Cambridge EnerTech’s

Battery Power for Consumer Electronics

Increasing Performance & Safety of Batteries for Portable Devices

March 27-28, 2019

OEM's requirements for safe, lower cost and higher energy density batteries for portable electronic devices continue to exponentially increase. These increased requirements have created significant market opportunities for battery developers. This conference will focus on the latest technological advancements in portable power for such devices as smart phones, wearables, tablets, laptops, medical devices and power tools. The conference presentations will provide an in-depth analysis of emerging new and improved chemistries, design and engineering for advanced battery development. In addition, an examination of the latest charging technologies and advances in safety will be addressed. Don’t miss this unique opportunity to network with the complete battery development ecosystem, from principal scientists to device manufacturers.

Final Agenda

Wednesday, March 27

1:45 Plenary Keynote Session: Organizer's Remarks

1:50 Shep Wolsky Battery Innovator Award

2:00 PANEL DISCUSSION: What Innovations/Advancements Do OEMs Need to Enable Near-Term, Large-Scale Production?


Celina Mikolajczak, Director of Engineering, Energy Storage Systems, Uber



Mohamed Alamgir, PhD, Research Director, LG Chem

Micheal Austin, Vice President, BYD US Operations (BYD America-IT, BYD Motors, BYD Energy)

Craig Rigby, Vice President Technology, Power Solutions, Johnson Controls

Bob Taenaka, Technical Specialist, Battery System Development, Ford Motor Company

What do OEMs need for near term, large-scale innovation? Can the global battery R&D community deliver on what advancements OEMs need for large-scale production? Our distinguished panel will discuss what they need to innovate and what they anticipate their future requirements will be. In addition, our panelists will discuss what innovation can be achieved to meet the OEMs requirements.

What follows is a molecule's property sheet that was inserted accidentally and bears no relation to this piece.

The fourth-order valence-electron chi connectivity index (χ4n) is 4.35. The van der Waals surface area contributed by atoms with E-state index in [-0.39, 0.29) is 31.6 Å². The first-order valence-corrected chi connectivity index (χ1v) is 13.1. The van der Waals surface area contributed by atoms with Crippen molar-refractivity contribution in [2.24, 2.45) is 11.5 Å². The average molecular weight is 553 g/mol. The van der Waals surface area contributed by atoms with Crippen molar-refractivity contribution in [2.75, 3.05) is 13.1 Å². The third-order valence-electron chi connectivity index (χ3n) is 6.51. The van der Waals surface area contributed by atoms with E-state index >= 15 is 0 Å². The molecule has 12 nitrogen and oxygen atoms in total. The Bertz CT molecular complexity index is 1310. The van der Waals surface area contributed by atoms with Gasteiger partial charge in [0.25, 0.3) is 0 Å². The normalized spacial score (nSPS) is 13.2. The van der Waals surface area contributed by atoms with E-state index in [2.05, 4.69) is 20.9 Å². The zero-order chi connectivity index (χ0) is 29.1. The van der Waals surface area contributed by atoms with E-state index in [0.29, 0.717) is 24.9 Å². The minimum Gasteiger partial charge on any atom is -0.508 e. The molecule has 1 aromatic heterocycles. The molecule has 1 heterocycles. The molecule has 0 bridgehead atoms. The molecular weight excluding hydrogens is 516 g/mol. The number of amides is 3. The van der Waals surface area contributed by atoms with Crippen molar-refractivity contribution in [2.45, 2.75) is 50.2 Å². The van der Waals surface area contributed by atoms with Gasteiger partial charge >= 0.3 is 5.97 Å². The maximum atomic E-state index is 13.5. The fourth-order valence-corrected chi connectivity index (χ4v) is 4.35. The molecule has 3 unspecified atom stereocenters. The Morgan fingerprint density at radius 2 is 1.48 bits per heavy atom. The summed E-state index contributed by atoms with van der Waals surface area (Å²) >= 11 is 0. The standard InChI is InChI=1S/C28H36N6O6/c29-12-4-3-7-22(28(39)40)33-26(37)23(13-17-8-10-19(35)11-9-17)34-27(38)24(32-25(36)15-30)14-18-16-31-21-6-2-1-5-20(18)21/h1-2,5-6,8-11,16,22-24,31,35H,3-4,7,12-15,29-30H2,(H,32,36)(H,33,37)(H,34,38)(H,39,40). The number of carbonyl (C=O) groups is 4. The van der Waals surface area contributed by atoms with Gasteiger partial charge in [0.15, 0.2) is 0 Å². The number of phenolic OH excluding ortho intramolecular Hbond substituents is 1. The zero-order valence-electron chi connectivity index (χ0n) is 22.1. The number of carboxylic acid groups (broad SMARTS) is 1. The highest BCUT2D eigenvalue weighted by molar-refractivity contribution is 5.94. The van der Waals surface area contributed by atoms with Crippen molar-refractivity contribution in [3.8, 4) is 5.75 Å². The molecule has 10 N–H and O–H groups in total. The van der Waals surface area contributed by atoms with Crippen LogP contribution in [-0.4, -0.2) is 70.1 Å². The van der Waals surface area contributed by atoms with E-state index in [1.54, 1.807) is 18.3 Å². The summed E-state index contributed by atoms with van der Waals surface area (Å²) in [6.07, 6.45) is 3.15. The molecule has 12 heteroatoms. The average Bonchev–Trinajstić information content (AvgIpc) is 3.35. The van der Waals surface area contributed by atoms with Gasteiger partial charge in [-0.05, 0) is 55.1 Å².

2:55 Refreshment Break in the Exhibit Hall with Poster Viewing


3:40 Organizer’s Opening Remarks

Craig Wohlers, Executive Director, Conferences, Cambridge EnerTech

3:45 Chairperson’s Remarks

Brian Barnett, President, Battery Perspectives

3:50 Requirement and Forecast of Li-Ion Battery for Portable Home Appliances

Chia-Ying Lee, PhD, Principal Battery Engineer, SharkNinja

With suitable battery designs to electrify home appliances, new categories of Li-ion battery applications are emerging. However, there are still design challenges that need to be solved by both the battery and appliance companies. To address that, two topics will be discussed during this presentation: 1) The latest development status and battery requirements for cordless vacuums 2) Trend forecasting of Li-ion battery in future home appliances.

4:20 Battery Innovation Driving Consumer Experience

Rick Thompson, Chief Battery Technologist, Dell Technologies

Expectations for mobile electronics continue to evolve. Battery will remain a core piece of the customer experience. This talk will address components of “worry free” mobile power, device level battery management, and product opportunities for advanced battery technology.

4:50 Next Generation Battery Management Using AI for Consumer Devices

Jeremy Carlson, Battery Technology Engineer, Lenovo

As battery energy density continues to increase in consumer devices, the need for individualized battery management becomes increasingly necessary. Rather than a one-size-fits-all approach, cloud-based or local AI can deliver an individualized battery experience based on the user’s habits. This methodology can be used to increase battery performance and longevity as well as the best user experience for the customer.

5:20 Dinner Tutorial Registration*

5:457:45 Dinner Tutorial*

7:45 Close of Day

Thursday, March 28

7:30 am Registration Open